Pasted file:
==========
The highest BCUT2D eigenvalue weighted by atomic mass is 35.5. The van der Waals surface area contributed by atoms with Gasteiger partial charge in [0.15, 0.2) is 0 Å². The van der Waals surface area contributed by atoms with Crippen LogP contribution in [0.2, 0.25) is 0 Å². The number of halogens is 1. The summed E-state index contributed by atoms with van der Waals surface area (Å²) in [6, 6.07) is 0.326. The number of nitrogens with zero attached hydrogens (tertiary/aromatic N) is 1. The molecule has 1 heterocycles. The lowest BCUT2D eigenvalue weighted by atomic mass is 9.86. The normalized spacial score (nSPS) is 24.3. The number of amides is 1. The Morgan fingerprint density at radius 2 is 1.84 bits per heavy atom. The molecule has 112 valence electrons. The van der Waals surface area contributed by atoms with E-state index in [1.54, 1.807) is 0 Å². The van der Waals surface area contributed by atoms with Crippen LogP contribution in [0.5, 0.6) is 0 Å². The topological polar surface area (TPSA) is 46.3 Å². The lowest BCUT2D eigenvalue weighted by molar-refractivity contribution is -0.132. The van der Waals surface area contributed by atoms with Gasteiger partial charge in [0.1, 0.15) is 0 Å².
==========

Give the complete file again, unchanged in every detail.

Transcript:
The highest BCUT2D eigenvalue weighted by atomic mass is 35.5. The van der Waals surface area contributed by atoms with Gasteiger partial charge in [0.15, 0.2) is 0 Å². The van der Waals surface area contributed by atoms with Crippen LogP contribution in [0.2, 0.25) is 0 Å². The number of halogens is 1. The summed E-state index contributed by atoms with van der Waals surface area (Å²) in [6, 6.07) is 0.326. The number of nitrogens with zero attached hydrogens (tertiary/aromatic N) is 1. The molecule has 1 heterocycles. The lowest BCUT2D eigenvalue weighted by atomic mass is 9.86. The normalized spacial score (nSPS) is 24.3. The number of amides is 1. The Morgan fingerprint density at radius 2 is 1.84 bits per heavy atom. The molecule has 112 valence electrons. The van der Waals surface area contributed by atoms with E-state index in [1.54, 1.807) is 0 Å². The van der Waals surface area contributed by atoms with Crippen LogP contribution in [0.5, 0.6) is 0 Å². The topological polar surface area (TPSA) is 46.3 Å². The lowest BCUT2D eigenvalue weighted by molar-refractivity contribution is -0.132. The van der Waals surface area contributed by atoms with Gasteiger partial charge in [0.1, 0.15) is 0 Å².